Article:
Sonora, Mexico — NASA has announced it will be carrying out exercises in Sonora for its upcoming Mars mission in 2030.
NASA will carry out tests in northern Mexico with the aim of training astronauts for the multinational mission of humanity to Mars set for 2030, the Government of Mexico announced Tuesday.
The exercises will be carried out in the volcanic field of the biosphere reserve known as El Pinacate located in the state of Sonora in northwestern Mexico.
El Pinacate, located in the region known as Gran Desierto de Altar and bordering the United States with Arizona, is unique in the world as it has extensive dune fields in one of the driest regions of the Sonoran desert.
For the first exploration in the area, a team comprised of several specialists from Arizona State University, the dean of the Technological University of Guaymas, Sornoa, as well as researchers from the National Space Society and two postgraduates from the Institute of Geophysics of the National Autonomous University of Mexico, will set out for Sonora.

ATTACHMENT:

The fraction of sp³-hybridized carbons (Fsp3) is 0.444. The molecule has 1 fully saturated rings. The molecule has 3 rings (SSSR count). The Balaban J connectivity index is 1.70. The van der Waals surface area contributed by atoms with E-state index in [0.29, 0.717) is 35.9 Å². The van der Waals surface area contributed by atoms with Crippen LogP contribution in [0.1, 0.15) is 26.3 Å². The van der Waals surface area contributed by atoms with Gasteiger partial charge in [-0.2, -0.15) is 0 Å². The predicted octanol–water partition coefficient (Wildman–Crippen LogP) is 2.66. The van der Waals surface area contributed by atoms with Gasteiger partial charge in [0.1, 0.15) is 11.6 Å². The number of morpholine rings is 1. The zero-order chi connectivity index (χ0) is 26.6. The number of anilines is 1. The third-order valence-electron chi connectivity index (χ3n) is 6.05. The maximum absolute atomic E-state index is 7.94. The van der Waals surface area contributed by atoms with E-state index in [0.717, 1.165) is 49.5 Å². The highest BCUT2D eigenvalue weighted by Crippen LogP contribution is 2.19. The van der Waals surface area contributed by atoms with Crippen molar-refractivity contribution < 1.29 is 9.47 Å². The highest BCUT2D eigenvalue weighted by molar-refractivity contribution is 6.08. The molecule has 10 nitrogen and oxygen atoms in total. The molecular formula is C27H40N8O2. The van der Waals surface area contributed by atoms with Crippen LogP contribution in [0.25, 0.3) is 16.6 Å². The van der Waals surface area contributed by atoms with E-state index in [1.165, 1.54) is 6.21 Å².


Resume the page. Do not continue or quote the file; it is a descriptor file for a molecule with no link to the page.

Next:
Others on the expedition include members of El Pinacate staff as well as directors and managers of science from the Mexican Space Agency.
“It is a little known historical fact that this region, with its unique characteristics in Sonora, was selected by NASA as a training spot for astronauts during the Apollo Program from 1965 to 1970
in what was the first lunar exploration made by humans,” said the general director of the Mexican Space Agency, Javier Mendieta Jiménez.
“Several groups of astronauts including Edgar Mitchell and Alan B. Shepard trained there,” he added.
El Pinacate is a dormant volcanic area with numerous volcanic phenomena and geological formations located on the El Pinacate Sheild (Sierra Pinacate). The area is around 2,000 square kilometers with three main peaks. It’s overall complex structure, comprised of red and black lava flows, is the most spectacular and young lava field in North America with extensive fields of dunes in the driest region of the Sonoran desert.